The next Mark Zuckerberg could hail from Tipperary thanks to a computer coding pilot programme being rolled out in three Tipperary schools this September.
Colaiste Mhuire in Thurles, Comeragh College Carric-on-Suir and Nenagh College, along with 16 other schools nationwide, are among the first schools in Ireland to benefit from the new Coding course after beating out stiff competition from 120 other applicants.
Teachers from each of the selected schools are currently taking part in training programmes run by Intel Ireland, Lero – The Irish Software Research Centre and Junior Cycle for Teachers (JCT).
Additionally all schools taking part in the pilot project will also receive a donation of Galileo Gen 2 Boards and teacher kits provided by Intel Ireland. As part of the course students will learn coding language and Java Script.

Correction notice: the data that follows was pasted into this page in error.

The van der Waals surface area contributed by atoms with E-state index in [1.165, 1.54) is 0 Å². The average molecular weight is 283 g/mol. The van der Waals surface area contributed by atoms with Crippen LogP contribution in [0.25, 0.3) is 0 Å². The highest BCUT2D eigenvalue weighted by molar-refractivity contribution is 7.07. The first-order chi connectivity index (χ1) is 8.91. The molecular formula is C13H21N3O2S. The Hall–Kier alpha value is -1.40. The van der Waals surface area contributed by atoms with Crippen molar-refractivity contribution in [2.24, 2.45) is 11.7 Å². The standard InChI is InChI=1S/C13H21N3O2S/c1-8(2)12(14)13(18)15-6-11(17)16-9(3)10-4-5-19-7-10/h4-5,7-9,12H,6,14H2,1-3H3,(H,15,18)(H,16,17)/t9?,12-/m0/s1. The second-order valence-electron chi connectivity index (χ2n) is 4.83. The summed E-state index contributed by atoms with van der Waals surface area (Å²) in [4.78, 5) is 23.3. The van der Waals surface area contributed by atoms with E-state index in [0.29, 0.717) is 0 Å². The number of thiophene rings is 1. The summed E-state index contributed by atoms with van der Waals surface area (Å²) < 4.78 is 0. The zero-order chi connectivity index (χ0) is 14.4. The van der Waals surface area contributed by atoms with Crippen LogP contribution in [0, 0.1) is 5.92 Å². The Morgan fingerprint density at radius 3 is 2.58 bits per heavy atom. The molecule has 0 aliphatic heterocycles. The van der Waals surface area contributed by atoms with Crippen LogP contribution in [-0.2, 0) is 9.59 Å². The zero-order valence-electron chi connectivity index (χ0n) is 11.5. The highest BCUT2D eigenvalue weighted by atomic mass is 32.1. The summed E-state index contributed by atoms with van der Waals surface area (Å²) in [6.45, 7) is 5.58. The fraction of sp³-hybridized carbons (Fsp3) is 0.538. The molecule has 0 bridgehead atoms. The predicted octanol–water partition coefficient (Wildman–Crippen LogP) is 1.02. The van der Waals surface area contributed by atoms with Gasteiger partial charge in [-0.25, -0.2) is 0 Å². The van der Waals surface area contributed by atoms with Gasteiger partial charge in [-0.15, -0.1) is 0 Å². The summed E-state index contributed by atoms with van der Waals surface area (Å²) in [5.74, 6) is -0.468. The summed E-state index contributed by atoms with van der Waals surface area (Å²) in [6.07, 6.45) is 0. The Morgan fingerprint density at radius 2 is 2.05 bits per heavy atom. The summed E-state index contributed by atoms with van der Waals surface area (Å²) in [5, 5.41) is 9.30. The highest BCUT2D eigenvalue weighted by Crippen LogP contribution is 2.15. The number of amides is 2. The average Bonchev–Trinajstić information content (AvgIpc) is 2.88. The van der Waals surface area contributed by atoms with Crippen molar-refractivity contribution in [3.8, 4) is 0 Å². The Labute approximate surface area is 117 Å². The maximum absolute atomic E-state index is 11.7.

Exploring coding is a new optional subject for the Junior Cycle student awards curriculum that will soon replace the junior certificate.
“These are very exciting times for Colaiste Mhuire Co-Ed. We have a very vibrant IT Department, five state of the art computer labs and have just invested €35,000 in IT Equipment. Recently our students have competed in the National Robotics Challenge, Formula One competition, Young Scientist and Scifest and many of our students are already coding in their computer class,” said Colaiste Mhuire principal Dennis Quinn.
“The school is delighted to have been chosen by the Department of Education and Skills to pioneer this innovative development as it affirmed the hard work of the I.T. Department and the recent investment by the school,” he added.
Earlier this month the head of Irish Operations for Google Ronan Harris labeled Ireland the “data capital of Europe” while Fionnuala Meehan, who leads most of Google's education outreach programmes, said it was “critical” that computer science and coding be added to the Leaving Certificate curriculum.
At present there is an estimated 700,000 job vacancies in ICT across Europe.